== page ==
You may never have anticipated having someone’s life come to an end as the result of a situation in which you were involved. In fact, you may never have considered yourself a violent person or even pictured yourself harming another individual. However, circumstances outside your control led to an altercation that had deadly outcomes.
Understandably, you may worry what this ordeal will mean for you. You may immensely regret the outcomes of the event, but you now face criminal charges and need to handle those as best as possible. Undoubtedly, you want to fight back against the allegations, and having information on the exact charge and your available defense options may be useful.
Because of the details of the event, authorities did not charge you with murder. Instead, you face a charge of voluntary manslaughter under Maryland law. While this is still a serious charge, it is not as severe as similar allegations. Useful information regarding voluntary manslaughter charges includes the following:
- The death of another person resulted from the incident.
- The incident included some provocation from the other party, which means that the situation does not suit a first- or second-degree murder charge.
- Details surrounding the incident lessen the degree of guilt you may have in relation to the situation.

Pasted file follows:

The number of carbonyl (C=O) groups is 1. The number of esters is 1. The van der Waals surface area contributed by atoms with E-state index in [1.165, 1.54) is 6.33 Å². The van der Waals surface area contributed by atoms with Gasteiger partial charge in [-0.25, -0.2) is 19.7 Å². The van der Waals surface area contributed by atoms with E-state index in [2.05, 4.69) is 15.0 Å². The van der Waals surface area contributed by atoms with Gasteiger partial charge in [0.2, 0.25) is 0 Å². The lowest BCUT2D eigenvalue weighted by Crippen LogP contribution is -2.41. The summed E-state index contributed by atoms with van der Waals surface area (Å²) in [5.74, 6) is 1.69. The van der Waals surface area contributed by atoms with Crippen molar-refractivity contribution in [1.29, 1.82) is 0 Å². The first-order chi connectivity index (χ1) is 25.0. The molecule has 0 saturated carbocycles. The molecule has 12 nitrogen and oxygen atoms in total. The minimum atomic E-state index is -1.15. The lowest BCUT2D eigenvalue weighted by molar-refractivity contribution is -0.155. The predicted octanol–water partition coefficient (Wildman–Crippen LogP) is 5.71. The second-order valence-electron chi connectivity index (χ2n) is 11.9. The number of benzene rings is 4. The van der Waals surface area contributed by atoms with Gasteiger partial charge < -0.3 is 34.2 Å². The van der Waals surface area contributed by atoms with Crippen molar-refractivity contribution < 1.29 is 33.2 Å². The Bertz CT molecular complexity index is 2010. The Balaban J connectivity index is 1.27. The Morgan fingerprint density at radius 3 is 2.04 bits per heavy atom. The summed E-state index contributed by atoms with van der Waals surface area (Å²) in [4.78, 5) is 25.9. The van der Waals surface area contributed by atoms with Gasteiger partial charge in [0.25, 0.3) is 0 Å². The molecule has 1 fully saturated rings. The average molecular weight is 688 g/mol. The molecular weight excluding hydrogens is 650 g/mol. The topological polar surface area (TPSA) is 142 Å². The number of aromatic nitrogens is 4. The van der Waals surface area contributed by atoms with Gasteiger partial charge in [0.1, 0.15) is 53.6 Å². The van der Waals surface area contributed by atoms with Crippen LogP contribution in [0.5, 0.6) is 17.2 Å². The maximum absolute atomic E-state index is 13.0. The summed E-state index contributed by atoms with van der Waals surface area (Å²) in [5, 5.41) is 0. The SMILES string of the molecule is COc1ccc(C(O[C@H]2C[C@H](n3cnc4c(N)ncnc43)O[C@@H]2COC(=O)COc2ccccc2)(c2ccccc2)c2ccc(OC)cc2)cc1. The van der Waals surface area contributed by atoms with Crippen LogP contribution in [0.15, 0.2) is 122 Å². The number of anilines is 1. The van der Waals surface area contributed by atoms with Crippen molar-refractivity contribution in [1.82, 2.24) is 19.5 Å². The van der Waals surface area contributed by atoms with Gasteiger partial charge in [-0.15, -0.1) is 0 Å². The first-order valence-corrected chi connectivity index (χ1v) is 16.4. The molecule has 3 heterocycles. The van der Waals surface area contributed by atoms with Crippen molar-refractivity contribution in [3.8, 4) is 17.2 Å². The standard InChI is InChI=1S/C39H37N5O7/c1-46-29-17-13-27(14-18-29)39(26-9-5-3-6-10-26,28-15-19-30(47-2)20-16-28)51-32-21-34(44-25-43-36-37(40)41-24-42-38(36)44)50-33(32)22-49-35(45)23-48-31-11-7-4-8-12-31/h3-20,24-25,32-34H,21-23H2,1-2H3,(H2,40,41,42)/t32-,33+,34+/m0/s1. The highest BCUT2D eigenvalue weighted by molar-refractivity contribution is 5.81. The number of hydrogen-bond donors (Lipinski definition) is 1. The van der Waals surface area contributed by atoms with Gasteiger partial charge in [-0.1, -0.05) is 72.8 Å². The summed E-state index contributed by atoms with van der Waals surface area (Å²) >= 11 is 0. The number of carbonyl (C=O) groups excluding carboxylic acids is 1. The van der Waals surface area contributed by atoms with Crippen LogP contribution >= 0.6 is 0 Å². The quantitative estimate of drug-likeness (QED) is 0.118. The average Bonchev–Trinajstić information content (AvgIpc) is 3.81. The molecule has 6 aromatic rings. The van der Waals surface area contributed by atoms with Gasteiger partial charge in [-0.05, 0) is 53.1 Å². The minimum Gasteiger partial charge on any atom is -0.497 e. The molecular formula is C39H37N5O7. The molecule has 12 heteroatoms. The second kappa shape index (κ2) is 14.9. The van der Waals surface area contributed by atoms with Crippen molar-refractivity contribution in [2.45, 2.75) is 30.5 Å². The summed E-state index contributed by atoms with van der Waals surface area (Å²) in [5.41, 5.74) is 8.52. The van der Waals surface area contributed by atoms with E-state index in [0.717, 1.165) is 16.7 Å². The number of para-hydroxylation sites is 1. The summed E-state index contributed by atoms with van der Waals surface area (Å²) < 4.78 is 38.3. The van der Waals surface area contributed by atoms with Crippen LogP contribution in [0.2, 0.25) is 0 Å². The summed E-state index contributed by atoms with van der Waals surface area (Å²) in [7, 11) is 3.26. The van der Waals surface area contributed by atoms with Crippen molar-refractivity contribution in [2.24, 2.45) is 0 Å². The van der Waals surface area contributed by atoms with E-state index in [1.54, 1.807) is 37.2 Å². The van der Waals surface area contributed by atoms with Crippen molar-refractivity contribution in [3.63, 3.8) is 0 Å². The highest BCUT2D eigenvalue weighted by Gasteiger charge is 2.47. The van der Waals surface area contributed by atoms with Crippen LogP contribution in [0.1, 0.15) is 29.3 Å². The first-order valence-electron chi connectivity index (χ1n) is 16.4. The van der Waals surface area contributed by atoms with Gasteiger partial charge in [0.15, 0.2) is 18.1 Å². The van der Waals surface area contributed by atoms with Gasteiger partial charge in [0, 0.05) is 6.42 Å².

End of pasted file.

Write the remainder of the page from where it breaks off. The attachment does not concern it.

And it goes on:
- If convicted, you could face up to 10 years in prison or two years in jail with a $500 fine.
While voluntary manslaughter does not come with as harsh a punishment as murder charges, you still do not want to have any type of negative repercussion come against you. As a result, you may want to fully assess your available defense options to determine which details could help you build a meaningful defense.
This type of dilemma is not one that you want to go through alone. Fortunately, you have the right to obtain legal counsel to help you with your case. An experienced attorney could explain the charges you face, why a voluntary manslaughter charge applied, what defense options may best work for you and what to expect from the legal proceedings ahead.
Your head may be reeling from the events that led to the charges, and the charges themselves. You may feel out of sorts and not know where to turn. Still, you do not have to feel out of hope, and putting your best foot forward may help you work toward favorable outcomes for your case.